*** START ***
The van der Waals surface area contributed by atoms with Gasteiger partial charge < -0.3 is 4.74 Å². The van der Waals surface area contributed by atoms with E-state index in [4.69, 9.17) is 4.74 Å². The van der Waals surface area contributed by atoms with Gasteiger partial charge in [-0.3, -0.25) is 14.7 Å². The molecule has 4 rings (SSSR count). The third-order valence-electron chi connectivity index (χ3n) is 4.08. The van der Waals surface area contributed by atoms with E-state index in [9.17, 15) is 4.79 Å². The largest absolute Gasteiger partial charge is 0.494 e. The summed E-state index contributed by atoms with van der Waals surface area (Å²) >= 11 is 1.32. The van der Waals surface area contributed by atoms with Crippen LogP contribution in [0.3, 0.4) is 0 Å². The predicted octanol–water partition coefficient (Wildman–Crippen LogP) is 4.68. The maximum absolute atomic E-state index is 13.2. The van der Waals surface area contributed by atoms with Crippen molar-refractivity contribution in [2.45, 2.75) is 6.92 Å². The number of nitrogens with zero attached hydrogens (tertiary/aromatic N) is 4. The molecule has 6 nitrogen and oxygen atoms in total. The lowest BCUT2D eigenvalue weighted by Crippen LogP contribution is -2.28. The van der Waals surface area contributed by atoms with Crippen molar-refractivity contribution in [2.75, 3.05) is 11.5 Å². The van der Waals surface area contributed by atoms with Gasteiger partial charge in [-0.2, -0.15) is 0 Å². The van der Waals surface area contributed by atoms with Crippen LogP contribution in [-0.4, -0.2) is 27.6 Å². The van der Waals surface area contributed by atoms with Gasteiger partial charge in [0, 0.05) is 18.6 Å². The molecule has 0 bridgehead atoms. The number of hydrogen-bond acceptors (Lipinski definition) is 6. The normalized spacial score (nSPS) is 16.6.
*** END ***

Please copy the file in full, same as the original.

The van der Waals surface area contributed by atoms with Gasteiger partial charge < -0.3 is 4.74 Å². The van der Waals surface area contributed by atoms with E-state index in [4.69, 9.17) is 4.74 Å². The van der Waals surface area contributed by atoms with Gasteiger partial charge in [-0.3, -0.25) is 14.7 Å². The molecule has 4 rings (SSSR count). The third-order valence-electron chi connectivity index (χ3n) is 4.08. The van der Waals surface area contributed by atoms with E-state index in [9.17, 15) is 4.79 Å². The largest absolute Gasteiger partial charge is 0.494 e. The summed E-state index contributed by atoms with van der Waals surface area (Å²) >= 11 is 1.32. The van der Waals surface area contributed by atoms with Crippen LogP contribution in [0.3, 0.4) is 0 Å². The predicted octanol–water partition coefficient (Wildman–Crippen LogP) is 4.68. The maximum absolute atomic E-state index is 13.2. The van der Waals surface area contributed by atoms with Crippen molar-refractivity contribution in [2.45, 2.75) is 6.92 Å². The number of nitrogens with zero attached hydrogens (tertiary/aromatic N) is 4. The molecule has 6 nitrogen and oxygen atoms in total. The lowest BCUT2D eigenvalue weighted by Crippen LogP contribution is -2.28. The van der Waals surface area contributed by atoms with Crippen molar-refractivity contribution in [2.75, 3.05) is 11.5 Å². The van der Waals surface area contributed by atoms with Gasteiger partial charge in [-0.2, -0.15) is 0 Å². The van der Waals surface area contributed by atoms with Crippen LogP contribution in [-0.4, -0.2) is 27.6 Å². The van der Waals surface area contributed by atoms with Gasteiger partial charge in [0, 0.05) is 18.6 Å². The molecule has 0 bridgehead atoms. The number of hydrogen-bond acceptors (Lipinski definition) is 6. The normalized spacial score (nSPS) is 16.6.